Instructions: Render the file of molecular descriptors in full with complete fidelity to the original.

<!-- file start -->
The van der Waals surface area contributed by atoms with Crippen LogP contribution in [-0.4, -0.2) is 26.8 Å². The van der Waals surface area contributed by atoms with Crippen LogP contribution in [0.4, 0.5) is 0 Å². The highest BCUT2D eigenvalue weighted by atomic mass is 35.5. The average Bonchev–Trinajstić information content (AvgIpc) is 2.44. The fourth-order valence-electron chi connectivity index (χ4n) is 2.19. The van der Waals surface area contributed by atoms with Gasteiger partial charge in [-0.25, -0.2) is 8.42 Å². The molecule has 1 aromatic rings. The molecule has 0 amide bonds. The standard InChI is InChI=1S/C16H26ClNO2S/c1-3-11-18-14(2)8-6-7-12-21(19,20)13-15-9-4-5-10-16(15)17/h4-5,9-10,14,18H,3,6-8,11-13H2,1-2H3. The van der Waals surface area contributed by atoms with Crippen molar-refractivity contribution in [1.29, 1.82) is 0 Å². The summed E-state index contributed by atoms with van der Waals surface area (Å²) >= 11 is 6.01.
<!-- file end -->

The van der Waals surface area contributed by atoms with Crippen LogP contribution in [-0.4, -0.2) is 26.8 Å². The van der Waals surface area contributed by atoms with Crippen LogP contribution in [0.4, 0.5) is 0 Å². The highest BCUT2D eigenvalue weighted by atomic mass is 35.5. The average Bonchev–Trinajstić information content (AvgIpc) is 2.44. The fourth-order valence-electron chi connectivity index (χ4n) is 2.19. The van der Waals surface area contributed by atoms with Gasteiger partial charge in [-0.25, -0.2) is 8.42 Å². The molecule has 1 aromatic rings. The molecule has 0 amide bonds. The standard InChI is InChI=1S/C16H26ClNO2S/c1-3-11-18-14(2)8-6-7-12-21(19,20)13-15-9-4-5-10-16(15)17/h4-5,9-10,14,18H,3,6-8,11-13H2,1-2H3. The van der Waals surface area contributed by atoms with Crippen molar-refractivity contribution in [1.29, 1.82) is 0 Å². The summed E-state index contributed by atoms with van der Waals surface area (Å²) >= 11 is 6.01.